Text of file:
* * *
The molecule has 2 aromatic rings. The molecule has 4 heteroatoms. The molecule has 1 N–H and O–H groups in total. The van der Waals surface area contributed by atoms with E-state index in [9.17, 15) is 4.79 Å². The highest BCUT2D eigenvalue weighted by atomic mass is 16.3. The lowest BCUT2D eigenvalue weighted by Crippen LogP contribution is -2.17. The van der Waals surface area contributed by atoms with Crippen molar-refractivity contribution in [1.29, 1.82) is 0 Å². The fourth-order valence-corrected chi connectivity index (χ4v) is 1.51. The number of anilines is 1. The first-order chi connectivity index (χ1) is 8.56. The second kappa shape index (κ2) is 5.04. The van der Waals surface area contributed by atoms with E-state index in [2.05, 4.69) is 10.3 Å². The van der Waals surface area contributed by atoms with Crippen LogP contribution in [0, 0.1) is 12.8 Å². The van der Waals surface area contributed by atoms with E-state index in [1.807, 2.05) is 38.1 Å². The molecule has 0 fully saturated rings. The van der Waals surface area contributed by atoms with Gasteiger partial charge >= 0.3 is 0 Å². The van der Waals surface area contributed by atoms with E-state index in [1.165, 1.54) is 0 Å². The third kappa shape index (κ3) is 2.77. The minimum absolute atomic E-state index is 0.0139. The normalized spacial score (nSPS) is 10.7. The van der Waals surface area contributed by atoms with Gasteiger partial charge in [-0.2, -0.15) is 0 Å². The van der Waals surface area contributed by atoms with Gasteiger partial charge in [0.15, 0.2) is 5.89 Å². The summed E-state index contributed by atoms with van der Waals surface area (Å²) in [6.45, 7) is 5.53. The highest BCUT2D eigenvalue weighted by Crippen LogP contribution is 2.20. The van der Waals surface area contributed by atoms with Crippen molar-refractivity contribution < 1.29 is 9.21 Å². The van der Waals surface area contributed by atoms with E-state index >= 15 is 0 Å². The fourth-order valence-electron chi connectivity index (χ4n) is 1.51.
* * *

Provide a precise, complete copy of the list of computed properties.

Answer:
The molecule has 2 aromatic rings. The molecule has 4 heteroatoms. The molecule has 1 N–H and O–H groups in total. The van der Waals surface area contributed by atoms with E-state index in [9.17, 15) is 4.79 Å². The highest BCUT2D eigenvalue weighted by atomic mass is 16.3. The lowest BCUT2D eigenvalue weighted by Crippen LogP contribution is -2.17. The van der Waals surface area contributed by atoms with Crippen molar-refractivity contribution in [1.29, 1.82) is 0 Å². The fourth-order valence-corrected chi connectivity index (χ4v) is 1.51. The number of anilines is 1. The first-order chi connectivity index (χ1) is 8.56. The second kappa shape index (κ2) is 5.04. The van der Waals surface area contributed by atoms with E-state index in [2.05, 4.69) is 10.3 Å². The van der Waals surface area contributed by atoms with Crippen LogP contribution in [0, 0.1) is 12.8 Å². The van der Waals surface area contributed by atoms with E-state index in [1.807, 2.05) is 38.1 Å². The molecule has 0 fully saturated rings. The van der Waals surface area contributed by atoms with Gasteiger partial charge >= 0.3 is 0 Å². The van der Waals surface area contributed by atoms with E-state index in [1.165, 1.54) is 0 Å². The third kappa shape index (κ3) is 2.77. The minimum absolute atomic E-state index is 0.0139. The normalized spacial score (nSPS) is 10.7. The van der Waals surface area contributed by atoms with Gasteiger partial charge in [-0.2, -0.15) is 0 Å². The van der Waals surface area contributed by atoms with Gasteiger partial charge in [0.15, 0.2) is 5.89 Å². The summed E-state index contributed by atoms with van der Waals surface area (Å²) in [6.45, 7) is 5.53. The highest BCUT2D eigenvalue weighted by Crippen LogP contribution is 2.20. The van der Waals surface area contributed by atoms with Crippen molar-refractivity contribution < 1.29 is 9.21 Å². The van der Waals surface area contributed by atoms with E-state index >= 15 is 0 Å². The fourth-order valence-electron chi connectivity index (χ4n) is 1.51.